New Pathways in Keratoconus Treatment
New Pathways in Keratoconus Treatment
ARVO presentations show that interest is heating up.
By Jerry Helzner, Senior Editor
Many ophthalmologists and vision researchers have characterized the last decade as a “golden age” in the specialty. This claim can be substantiated by the significantly improved patient care and treatment options achieved through such advances as anti-VEGF therapy for retinal disease, presbyopia-correcting IOLs and the femtosecond laser for multiple uses in LASIK, corneal transplant and, most recently, cataract surgery.
One of the best ways to ascertain that researchers are making progress against a significant eye disease or condition is to count the number of ARVO presentations relating to that disease or condition in any given year. This year, there were a total of 129 posters, presentations, lectures or panel discussions that had keratoconus as a primary or secondary focus.
While such traditional keratoconus (and post-LASIK ectasia) treatments as rigid gas permeable contact lenses, Intacs corneal inserts and corneal transplantation received their share of researchers' attention in the presentations, the real interest at ARVO was on the progress being made on many fronts in corneal collagen crosslinking, a therapy that is of major interest because it can help patients (with minimum corneal thickness of 400 µm and no other contraindications such as prior herpetic infection or corneal scarring) who otherwise would have to undergo a corneal transplant procedure.
Developed in Germany in the 1990s and used routinely in Europe for the past decade as a way to strengthen the cornea and actually reverse the visual deficits caused by keratoconus and post-LASIK ectasia, collagen crosslinking is estimated by authoritative researchers to still be about two years away from FDA approval in this country. Currently, numerous studies are taking place in an attempt to determine the best approaches and techniques for achieving the most positive outcomes with this highly innovative therapy, which essentially involves saturating the cornea with riboflavin and then exposing it to a beam of ultraviolet light for a specific time period.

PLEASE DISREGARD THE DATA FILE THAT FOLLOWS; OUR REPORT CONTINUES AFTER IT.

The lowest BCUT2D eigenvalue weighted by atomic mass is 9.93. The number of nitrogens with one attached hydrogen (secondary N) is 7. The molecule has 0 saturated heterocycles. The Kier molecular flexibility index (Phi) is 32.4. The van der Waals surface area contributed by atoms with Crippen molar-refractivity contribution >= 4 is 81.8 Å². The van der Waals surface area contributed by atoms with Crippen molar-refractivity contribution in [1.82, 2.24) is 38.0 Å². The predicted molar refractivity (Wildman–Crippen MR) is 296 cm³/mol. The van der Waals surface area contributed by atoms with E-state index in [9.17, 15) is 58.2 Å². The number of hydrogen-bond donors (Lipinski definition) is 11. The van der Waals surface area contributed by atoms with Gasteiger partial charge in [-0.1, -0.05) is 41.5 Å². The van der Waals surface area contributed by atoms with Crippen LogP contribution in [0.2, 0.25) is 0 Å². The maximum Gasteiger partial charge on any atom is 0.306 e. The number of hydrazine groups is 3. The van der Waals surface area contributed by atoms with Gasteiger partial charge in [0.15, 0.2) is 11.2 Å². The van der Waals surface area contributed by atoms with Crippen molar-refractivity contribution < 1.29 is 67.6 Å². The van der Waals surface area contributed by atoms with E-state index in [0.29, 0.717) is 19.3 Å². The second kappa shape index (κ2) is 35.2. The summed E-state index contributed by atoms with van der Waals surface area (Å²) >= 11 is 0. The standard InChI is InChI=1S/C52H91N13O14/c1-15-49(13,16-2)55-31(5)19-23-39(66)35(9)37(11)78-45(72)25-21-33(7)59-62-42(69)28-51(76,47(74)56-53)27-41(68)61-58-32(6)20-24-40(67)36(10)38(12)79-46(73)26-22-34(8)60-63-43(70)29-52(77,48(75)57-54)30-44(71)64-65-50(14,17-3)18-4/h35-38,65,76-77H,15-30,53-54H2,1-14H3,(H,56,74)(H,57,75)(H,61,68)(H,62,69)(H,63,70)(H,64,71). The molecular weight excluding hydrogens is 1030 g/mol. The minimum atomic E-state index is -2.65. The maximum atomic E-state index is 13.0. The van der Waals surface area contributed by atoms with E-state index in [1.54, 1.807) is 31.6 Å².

The “epi-off” method of collagen corneal cross-linking that is illustrated above first saturates the cornea with riboflavin. ILLUSTRATIONS COURTESY OF AVEDRO CORP.
Here, I will examine several of the most noteworthy presentations on corneal collagen crosslinking recently presented at this year's ARVO meeting, while also touching on research relating to the more traditional treatments for keratoconus.
Epi-off or Epi-on
One of the biggest debates now going on among top researchers in corneal collagen crosslinking is whether the procedure should be performed with the epithelium off or with the epithelium on.
Corneal specialist Yaron Rabinowitz, MD, of Beverly Hills, has received National Eye Institute funding for his research on keratoconus continuously since 1993, the largest single grant for the study of keratoconus and potential treatment options. Dr. Rabinowitz is almost fierce in his belief that crosslinking should only be performed with the epithelium removed.
“Epi-off is the only methodology that has been laboratory tested and has been shown to be safe in the treatment of humans,” he contends. “Epi-on is advocated only by a handful of doctors, the vast minority doing this procedure.”
At this year's ARVO meeting, Dr. Rabinowitz and his co-author, Ronald Gaster, MD, reported on a study they had conducted involving 32 patients who had undergone “epi-off ” cross linking. The purpose of the study was to compare the outcomes of 26 patients who had experienced mechanical debridement of the epithelium against six patients who had the epithelium removed by a laser. The mean age of both patient cohorts was similar at 22.5 years for the laser group and 23.5 years for the mechanical debridement group.
At six months, the researchers found that, in the laser group, mean uncorrected visual acuity improved by 3.1 lines while the mechanical group improved by only 1.5 lines.
No patients in the laser group lost any lines of vision but 30% of the patients in the mechanical group lost one or more lines.
Drs. Rabinowitz and Gaster concluded that the “early results suggest that laser crosslinking gives better early visual outcomes than standard crosslinking using the epi-off technique. Uncorrected acuity using this technique is superior to any published data on epi-on studies.” The authors noted that “larger sample sizes need to be studied to determine if laser crosslinking should become the preferred technique for removing the epithelium during crosslinking.”
An interesting contrast to the epi-off study is an epi-on ARVO presentation by researchers led by Roy Rubinfeld, MD, of Chevy Chase, Md.
In this 181-eye study, outcomes were followed from a minimum of three months to 18.7 months maximum, with mean follow-up time of 10 months. Measures such as cornea hysteresis, corneal resistance factor and astigmatism all showed marked improvement.
In terms of best spectacle-corrected visual acuity (BSCVA), 46.4% of eyes gained one or more lines, 38.5% experienced no change and 30.2 % had a loss of one or more lines of vision. Average PSCVA was 20/145 preoperatively and 20/114 postop.
The researchers concluded that epi-on crosslinking “appears to be a safe and effective treatment for patients with corneal ectatic disease.”
Longer-Term Outcomes in Crosslinking
In an interesting ARVO presentation following the clinical time course of 85 eyes that underwent crosslinking for either keratoconus or ectasia, researchers led by Peter Hersh, MD, of Teaneck, NJ, performed a battery of comprehensive functional and structural tests on patients at baseline, one month, three months, six months and one year.